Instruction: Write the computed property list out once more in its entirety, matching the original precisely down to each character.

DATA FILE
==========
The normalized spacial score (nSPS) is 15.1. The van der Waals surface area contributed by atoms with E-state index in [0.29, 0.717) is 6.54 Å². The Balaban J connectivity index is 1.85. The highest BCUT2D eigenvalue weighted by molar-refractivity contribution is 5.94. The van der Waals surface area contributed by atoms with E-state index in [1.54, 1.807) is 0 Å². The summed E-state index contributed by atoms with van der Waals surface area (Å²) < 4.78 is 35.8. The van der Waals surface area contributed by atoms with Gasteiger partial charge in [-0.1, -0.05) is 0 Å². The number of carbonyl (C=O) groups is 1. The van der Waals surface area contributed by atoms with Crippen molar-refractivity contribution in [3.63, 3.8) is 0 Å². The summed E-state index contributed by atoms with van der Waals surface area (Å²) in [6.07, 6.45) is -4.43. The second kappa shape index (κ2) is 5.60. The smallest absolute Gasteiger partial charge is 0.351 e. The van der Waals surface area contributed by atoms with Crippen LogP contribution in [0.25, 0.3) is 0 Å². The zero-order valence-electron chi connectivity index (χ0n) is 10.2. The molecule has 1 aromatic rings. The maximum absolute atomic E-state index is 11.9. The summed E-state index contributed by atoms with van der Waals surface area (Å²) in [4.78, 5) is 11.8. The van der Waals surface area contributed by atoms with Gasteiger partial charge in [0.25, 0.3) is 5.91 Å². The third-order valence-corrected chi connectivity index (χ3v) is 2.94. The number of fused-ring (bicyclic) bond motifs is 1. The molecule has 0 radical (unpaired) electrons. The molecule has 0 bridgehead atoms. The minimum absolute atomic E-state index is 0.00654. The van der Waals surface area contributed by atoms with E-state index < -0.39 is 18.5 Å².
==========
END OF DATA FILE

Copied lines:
The normalized spacial score (nSPS) is 15.1. The van der Waals surface area contributed by atoms with E-state index in [0.29, 0.717) is 6.54 Å². The Balaban J connectivity index is 1.85. The highest BCUT2D eigenvalue weighted by molar-refractivity contribution is 5.94. The van der Waals surface area contributed by atoms with E-state index in [1.54, 1.807) is 0 Å². The summed E-state index contributed by atoms with van der Waals surface area (Å²) < 4.78 is 35.8. The van der Waals surface area contributed by atoms with Gasteiger partial charge in [-0.1, -0.05) is 0 Å². The number of carbonyl (C=O) groups is 1. The van der Waals surface area contributed by atoms with Crippen molar-refractivity contribution in [3.63, 3.8) is 0 Å². The summed E-state index contributed by atoms with van der Waals surface area (Å²) in [6.07, 6.45) is -4.43. The second kappa shape index (κ2) is 5.60. The smallest absolute Gasteiger partial charge is 0.351 e. The van der Waals surface area contributed by atoms with Crippen LogP contribution in [0.25, 0.3) is 0 Å². The zero-order valence-electron chi connectivity index (χ0n) is 10.2. The molecule has 1 aromatic rings. The maximum absolute atomic E-state index is 11.9. The summed E-state index contributed by atoms with van der Waals surface area (Å²) in [4.78, 5) is 11.8. The van der Waals surface area contributed by atoms with Gasteiger partial charge in [0.25, 0.3) is 5.91 Å². The third-order valence-corrected chi connectivity index (χ3v) is 2.94. The number of fused-ring (bicyclic) bond motifs is 1. The molecule has 0 radical (unpaired) electrons. The molecule has 0 bridgehead atoms. The minimum absolute atomic E-state index is 0.00654. The van der Waals surface area contributed by atoms with E-state index < -0.39 is 18.5 Å².